3. “Risk comes from not knowing what you’re doing.”
If you do not understand how a particular company makes money, then you should avoid investing in it. We all have our own circle of competence. If you are a doctor by profession, then you should be able to understand how pharmaceutical/ healthcare companies such as Pharmaniaga Berhad, Caring Pharmacy Group Bhd, IHH Healthcare Berhad and KPJ Healthcare Berhad, etc. operates. Most importantly, you know what is the current healthcare industry situation and is it worth investing in it. Again, your downside risk is protected when you invest within your areas of expertise. Do you agree that if you invest in something that you do not have knowledge in, the risk of losing money would be higher?
Warren Buffett actually said this:
4. “What an investor needs is the ability to correctly evaluate selected businesses. Note that word ‘selected’: You don’t have to be an expert on every company, or even many. You only have to be able to evaluate companies within your circle of competence. The size of that circle is not very important; knowing its boundaries, however, is vital.”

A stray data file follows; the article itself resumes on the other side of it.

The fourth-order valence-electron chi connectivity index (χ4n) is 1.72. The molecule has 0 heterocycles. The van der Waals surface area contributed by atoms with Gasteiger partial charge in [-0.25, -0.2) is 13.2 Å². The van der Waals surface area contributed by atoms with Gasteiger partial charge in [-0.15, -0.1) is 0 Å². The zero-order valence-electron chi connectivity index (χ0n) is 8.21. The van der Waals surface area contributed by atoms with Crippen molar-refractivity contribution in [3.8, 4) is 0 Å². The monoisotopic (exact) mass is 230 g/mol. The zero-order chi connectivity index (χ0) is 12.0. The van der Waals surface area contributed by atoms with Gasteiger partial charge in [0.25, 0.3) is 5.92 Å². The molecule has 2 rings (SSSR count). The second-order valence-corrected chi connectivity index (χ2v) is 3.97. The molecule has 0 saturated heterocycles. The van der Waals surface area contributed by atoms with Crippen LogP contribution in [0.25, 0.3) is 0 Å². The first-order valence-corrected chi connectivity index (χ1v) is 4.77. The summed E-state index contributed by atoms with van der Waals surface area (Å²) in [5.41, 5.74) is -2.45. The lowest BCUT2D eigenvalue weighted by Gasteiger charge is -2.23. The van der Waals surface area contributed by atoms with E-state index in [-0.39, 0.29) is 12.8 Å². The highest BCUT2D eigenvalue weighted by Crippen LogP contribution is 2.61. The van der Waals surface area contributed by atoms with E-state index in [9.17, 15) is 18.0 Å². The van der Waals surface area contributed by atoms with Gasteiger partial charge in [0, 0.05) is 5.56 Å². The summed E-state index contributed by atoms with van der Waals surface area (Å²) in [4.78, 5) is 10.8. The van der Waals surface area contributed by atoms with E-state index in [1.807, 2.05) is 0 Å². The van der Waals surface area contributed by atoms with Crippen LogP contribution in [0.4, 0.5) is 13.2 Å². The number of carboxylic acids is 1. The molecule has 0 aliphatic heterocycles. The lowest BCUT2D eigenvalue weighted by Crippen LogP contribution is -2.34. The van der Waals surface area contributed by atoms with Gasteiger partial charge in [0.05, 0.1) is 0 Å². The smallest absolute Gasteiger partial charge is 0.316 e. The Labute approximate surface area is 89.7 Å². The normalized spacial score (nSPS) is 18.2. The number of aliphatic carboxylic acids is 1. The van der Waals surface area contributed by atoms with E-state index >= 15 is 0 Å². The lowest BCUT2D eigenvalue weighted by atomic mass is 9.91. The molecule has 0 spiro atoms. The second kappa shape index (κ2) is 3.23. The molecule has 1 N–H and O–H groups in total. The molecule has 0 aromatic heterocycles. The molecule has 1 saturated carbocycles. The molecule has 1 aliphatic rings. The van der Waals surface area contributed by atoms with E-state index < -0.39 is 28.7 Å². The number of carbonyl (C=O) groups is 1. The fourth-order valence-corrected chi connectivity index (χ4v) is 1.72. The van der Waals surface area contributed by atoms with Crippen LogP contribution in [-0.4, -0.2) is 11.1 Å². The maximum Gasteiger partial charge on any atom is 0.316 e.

B) HOW TO IDENTIFY GOOD COMPANIES
5. “Buy a stock the way you would buy a house. Understand and like it such that you’d be content to own it in the absence of any market”
There is a saying that women are better investor than men because they likes shopping. They know how to compare prices, quality of one bag versus the other, negotiate for better prices, etc. The only time men are savvy investor is when they are buying a car. Suddenly, you will notice all sorts of questions that they throw to the car dealers (i.e. horsepower, comparing against another car brand, etc.). If you think about it, all these characteristics are pretty much applicable when evaluating and buying a stock.